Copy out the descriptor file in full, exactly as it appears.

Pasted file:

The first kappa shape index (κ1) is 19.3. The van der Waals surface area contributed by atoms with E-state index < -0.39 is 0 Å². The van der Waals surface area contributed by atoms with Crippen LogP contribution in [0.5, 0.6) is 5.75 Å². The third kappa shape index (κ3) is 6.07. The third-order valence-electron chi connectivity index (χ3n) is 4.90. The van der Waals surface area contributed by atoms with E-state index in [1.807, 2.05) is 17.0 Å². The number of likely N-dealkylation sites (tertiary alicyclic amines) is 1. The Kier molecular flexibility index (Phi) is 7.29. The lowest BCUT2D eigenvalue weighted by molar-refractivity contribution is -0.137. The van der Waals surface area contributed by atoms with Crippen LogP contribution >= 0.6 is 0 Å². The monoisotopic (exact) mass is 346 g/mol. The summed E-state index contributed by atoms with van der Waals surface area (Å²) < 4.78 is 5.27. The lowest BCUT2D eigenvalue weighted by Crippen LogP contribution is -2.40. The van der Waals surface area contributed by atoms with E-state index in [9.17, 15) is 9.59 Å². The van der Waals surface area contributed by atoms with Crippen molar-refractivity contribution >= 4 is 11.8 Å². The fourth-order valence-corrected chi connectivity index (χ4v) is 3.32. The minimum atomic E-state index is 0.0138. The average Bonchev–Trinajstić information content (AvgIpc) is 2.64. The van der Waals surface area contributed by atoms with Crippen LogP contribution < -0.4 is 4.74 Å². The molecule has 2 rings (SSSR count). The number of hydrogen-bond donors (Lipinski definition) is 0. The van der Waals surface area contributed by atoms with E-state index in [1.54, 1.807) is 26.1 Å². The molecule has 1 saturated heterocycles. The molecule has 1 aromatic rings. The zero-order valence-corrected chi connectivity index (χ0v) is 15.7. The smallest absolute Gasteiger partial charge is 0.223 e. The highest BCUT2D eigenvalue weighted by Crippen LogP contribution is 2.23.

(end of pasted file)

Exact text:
The first kappa shape index (κ1) is 19.3. The van der Waals surface area contributed by atoms with E-state index < -0.39 is 0 Å². The van der Waals surface area contributed by atoms with Crippen LogP contribution in [0.5, 0.6) is 5.75 Å². The third kappa shape index (κ3) is 6.07. The third-order valence-electron chi connectivity index (χ3n) is 4.90. The van der Waals surface area contributed by atoms with E-state index in [1.807, 2.05) is 17.0 Å². The number of likely N-dealkylation sites (tertiary alicyclic amines) is 1. The Kier molecular flexibility index (Phi) is 7.29. The lowest BCUT2D eigenvalue weighted by molar-refractivity contribution is -0.137. The van der Waals surface area contributed by atoms with Crippen LogP contribution >= 0.6 is 0 Å². The monoisotopic (exact) mass is 346 g/mol. The summed E-state index contributed by atoms with van der Waals surface area (Å²) < 4.78 is 5.27. The lowest BCUT2D eigenvalue weighted by Crippen LogP contribution is -2.40. The van der Waals surface area contributed by atoms with E-state index in [9.17, 15) is 9.59 Å². The van der Waals surface area contributed by atoms with Crippen molar-refractivity contribution >= 4 is 11.8 Å². The fourth-order valence-corrected chi connectivity index (χ4v) is 3.32. The minimum atomic E-state index is 0.0138. The average Bonchev–Trinajstić information content (AvgIpc) is 2.64. The van der Waals surface area contributed by atoms with Crippen LogP contribution < -0.4 is 4.74 Å². The molecule has 2 rings (SSSR count). The number of hydrogen-bond donors (Lipinski definition) is 0. The van der Waals surface area contributed by atoms with E-state index in [1.54, 1.807) is 26.1 Å². The molecule has 1 saturated heterocycles. The molecule has 1 aromatic rings. The zero-order valence-corrected chi connectivity index (χ0v) is 15.7. The smallest absolute Gasteiger partial charge is 0.223 e. The highest BCUT2D eigenvalue weighted by Crippen LogP contribution is 2.23.